Saturday, January 18, 2014

First Lesson of the Year

 “If you do keep trying, there is no guarantee that you will succeed, but if you don’t keep trying, it is absolutely guaranteed that you will not succeed.” -Denny Emerson, How Good Riders Get Good.
Silly selfie pic for the day!
The weather was beyond beautiful last Monday when I had my first lesson of 2014. Of course the definition of beautiful weather in the winter time is vastly different from the definition in summer. But, it was mid-40's and sunny and best of all the footing in the outdoor was thawed and decent.

My goal in this post is to point out both the good and the bad from our lesson. Aoife from Pampered Ponies reminded me to look at the positives and not just dwell on the negatives and I think that is a very smart idea.

So, The Good:

Our flat work is really coming along. Loki is slowly starting to accept the contact and he is getting stronger, getting closer to being round and actually bringing his hind end underneath him. We're not there yet but he is getting better especially at the walk and trot.

We warmed up over some simple cross rails and Loki stayed nice and quiet and maintained a good rhythm. Honestly, he was pretty much perfect for the first half of our lesson. We didn't run into trouble until:

The Bad:

We put a small course together and everything went really well until we switched the course around and started jumping the last line going towards home. Lori also raised the height of the last fence at the same time. I suffer from what I like to call firstfenceitus (It's this illogical nervousness that comes the first time over a new fence or a fence I just haven't jumped in a while. Luckily it has been getting better, now it only raises it's ugly head at about 2'6" or so.) so it was probably a combination of my nerves for the slightly higher fence and the fact that we were headed towards home but the first time through Loki grabbed the bit and pretty much bulldozed through the line. He did make it over and kept the fence up but there was no adjustment or even acknowledgement that I was on his back. We went through a couple of more times with about the same results. Finally, the last time through I remembered something very important LET GO OF THE FLIPPING REINS! And we were able to at least end on a good note. He was still a little riled up but better.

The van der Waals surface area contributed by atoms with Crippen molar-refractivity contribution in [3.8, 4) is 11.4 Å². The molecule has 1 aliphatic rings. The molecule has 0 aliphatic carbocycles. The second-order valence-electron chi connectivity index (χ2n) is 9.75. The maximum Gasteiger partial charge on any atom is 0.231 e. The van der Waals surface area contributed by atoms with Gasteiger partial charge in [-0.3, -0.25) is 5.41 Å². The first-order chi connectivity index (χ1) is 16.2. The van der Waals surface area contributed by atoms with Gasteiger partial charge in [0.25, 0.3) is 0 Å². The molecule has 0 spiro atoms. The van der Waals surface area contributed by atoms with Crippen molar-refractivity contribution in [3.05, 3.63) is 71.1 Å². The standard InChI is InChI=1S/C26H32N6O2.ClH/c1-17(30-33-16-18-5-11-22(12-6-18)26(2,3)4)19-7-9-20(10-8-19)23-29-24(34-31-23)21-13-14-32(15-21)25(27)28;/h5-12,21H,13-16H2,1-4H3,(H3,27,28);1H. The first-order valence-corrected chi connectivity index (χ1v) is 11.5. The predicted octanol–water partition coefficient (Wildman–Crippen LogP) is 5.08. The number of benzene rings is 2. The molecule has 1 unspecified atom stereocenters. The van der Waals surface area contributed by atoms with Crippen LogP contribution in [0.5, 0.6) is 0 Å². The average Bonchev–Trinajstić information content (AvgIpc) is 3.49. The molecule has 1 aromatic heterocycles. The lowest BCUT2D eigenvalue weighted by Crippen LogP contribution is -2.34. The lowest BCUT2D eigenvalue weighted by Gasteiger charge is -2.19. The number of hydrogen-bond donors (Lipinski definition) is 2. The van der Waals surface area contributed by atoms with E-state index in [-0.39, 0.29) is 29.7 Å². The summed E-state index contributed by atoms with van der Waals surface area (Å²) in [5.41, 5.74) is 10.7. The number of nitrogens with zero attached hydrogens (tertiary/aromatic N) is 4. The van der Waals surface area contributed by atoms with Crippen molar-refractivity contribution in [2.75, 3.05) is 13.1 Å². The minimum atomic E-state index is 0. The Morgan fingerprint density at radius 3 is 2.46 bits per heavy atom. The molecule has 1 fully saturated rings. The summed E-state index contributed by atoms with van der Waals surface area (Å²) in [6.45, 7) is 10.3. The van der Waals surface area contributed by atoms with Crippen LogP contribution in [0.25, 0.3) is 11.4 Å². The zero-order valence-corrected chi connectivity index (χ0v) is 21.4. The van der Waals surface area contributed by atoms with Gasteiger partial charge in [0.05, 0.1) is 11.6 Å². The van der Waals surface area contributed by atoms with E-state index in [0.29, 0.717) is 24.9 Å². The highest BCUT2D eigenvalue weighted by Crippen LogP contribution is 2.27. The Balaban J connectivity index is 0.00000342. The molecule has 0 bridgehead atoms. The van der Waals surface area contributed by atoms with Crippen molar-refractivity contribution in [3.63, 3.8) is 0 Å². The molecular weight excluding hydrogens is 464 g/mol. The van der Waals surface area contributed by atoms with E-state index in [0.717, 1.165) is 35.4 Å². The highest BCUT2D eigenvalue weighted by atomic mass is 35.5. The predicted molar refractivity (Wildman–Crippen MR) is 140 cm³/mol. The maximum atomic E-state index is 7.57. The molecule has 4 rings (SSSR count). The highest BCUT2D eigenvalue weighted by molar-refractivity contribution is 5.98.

The Conclusion:


Mostly I'm just mad at myself because I've been through this so many times before. When I snatch the reins Loki's reaction is to snatch back and run. I thought we were getting through this but obviously we still need to work on it. Mostly, I need to work on it! We also still need to work on our canter. The trot work is getting along so great but I realize I've been neglecting our canter work. Loki is just not as balanced as he needs to be and it is showing and probably also contributing to his fence rushing. *sigh* It feels like we've been working on this forever and will be working on it for quite some time to come. Well, anyways we have our work cut out for us during these next few months. Since the weather is icky cold again we will be back in the indoor cantering, cantering, cantering with lots of transitions thrown in.

9 comments:

  1. Ouch- firstfenceitis. I've had that before!

    ReplyDelete
    Replies
    1. I feel like I've always had it. For the most part I can push myself through it but not enough that my horse can't feel my nerves which doesn't help things.

      Delete
  2. Despite the ending it sounds like a very positive lesson to me, particularly as you turned it around and ended on a great note. Looking forward to reading more of yout progress in the coming weeks, as people keep telling me look at all you've achieved as well as what you're still working on. I know I get bogged down in the stuff I still can't do and forget about the things I couldn't do a few months ago that I can do now

    ReplyDelete
    Replies
    1. Yep! It's very easy to get discouraged if you only focus on the negatives. Sometimes I have to remind myself that we are just starting out and we have plenty of time.

      Delete
  3. I feel like just cantering around doesn't really help the canter- but lots of trot-canter transitions will help and I did some modified roll backs at the canter to help Wiz get stronger when he was still very weak... just some thoughts. But don't dwell on it too much, I know bad lessons can really bring us down but there's always going to be some bad with the good! Hopefully there will be improvement next time :)

    ReplyDelete
    Replies
    1. Yes! Transitions, transitions, transitions, especially downwards canter to trot transitions we will be practicing a lot.

      Delete
  4. 2 steps forward and 1 step back is STILL 1 step forward! You got this!

    ReplyDelete
  5. I have the same issue. I hyper concentrate on two key points my trainer likes to tell me and it helps a lot.

    ReplyDelete